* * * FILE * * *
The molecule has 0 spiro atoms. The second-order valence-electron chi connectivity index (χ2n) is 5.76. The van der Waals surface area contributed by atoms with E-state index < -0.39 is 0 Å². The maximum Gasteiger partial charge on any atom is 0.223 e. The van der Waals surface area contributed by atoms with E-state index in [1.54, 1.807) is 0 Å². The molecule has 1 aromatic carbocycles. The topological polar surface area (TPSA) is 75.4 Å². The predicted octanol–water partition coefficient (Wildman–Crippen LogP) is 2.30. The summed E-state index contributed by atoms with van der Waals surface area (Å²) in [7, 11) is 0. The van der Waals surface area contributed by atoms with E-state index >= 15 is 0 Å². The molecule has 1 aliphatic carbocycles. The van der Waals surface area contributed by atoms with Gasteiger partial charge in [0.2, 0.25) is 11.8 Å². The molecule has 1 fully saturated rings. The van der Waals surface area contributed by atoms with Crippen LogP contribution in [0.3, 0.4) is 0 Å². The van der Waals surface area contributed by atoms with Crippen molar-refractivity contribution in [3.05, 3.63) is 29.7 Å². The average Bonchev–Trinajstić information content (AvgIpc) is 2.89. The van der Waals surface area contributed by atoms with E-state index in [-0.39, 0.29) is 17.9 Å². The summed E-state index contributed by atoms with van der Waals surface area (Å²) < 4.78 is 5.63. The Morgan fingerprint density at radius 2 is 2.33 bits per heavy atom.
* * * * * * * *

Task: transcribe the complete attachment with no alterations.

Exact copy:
The molecule has 0 spiro atoms. The second-order valence-electron chi connectivity index (χ2n) is 5.76. The van der Waals surface area contributed by atoms with E-state index < -0.39 is 0 Å². The maximum Gasteiger partial charge on any atom is 0.223 e. The van der Waals surface area contributed by atoms with E-state index in [1.54, 1.807) is 0 Å². The molecule has 1 aromatic carbocycles. The topological polar surface area (TPSA) is 75.4 Å². The predicted octanol–water partition coefficient (Wildman–Crippen LogP) is 2.30. The summed E-state index contributed by atoms with van der Waals surface area (Å²) in [7, 11) is 0. The van der Waals surface area contributed by atoms with E-state index >= 15 is 0 Å². The molecule has 1 aliphatic carbocycles. The van der Waals surface area contributed by atoms with Gasteiger partial charge in [0.2, 0.25) is 11.8 Å². The molecule has 1 fully saturated rings. The van der Waals surface area contributed by atoms with Crippen LogP contribution in [0.3, 0.4) is 0 Å². The van der Waals surface area contributed by atoms with Crippen molar-refractivity contribution in [3.05, 3.63) is 29.7 Å². The average Bonchev–Trinajstić information content (AvgIpc) is 2.89. The van der Waals surface area contributed by atoms with E-state index in [-0.39, 0.29) is 17.9 Å². The summed E-state index contributed by atoms with van der Waals surface area (Å²) < 4.78 is 5.63. The Morgan fingerprint density at radius 2 is 2.33 bits per heavy atom.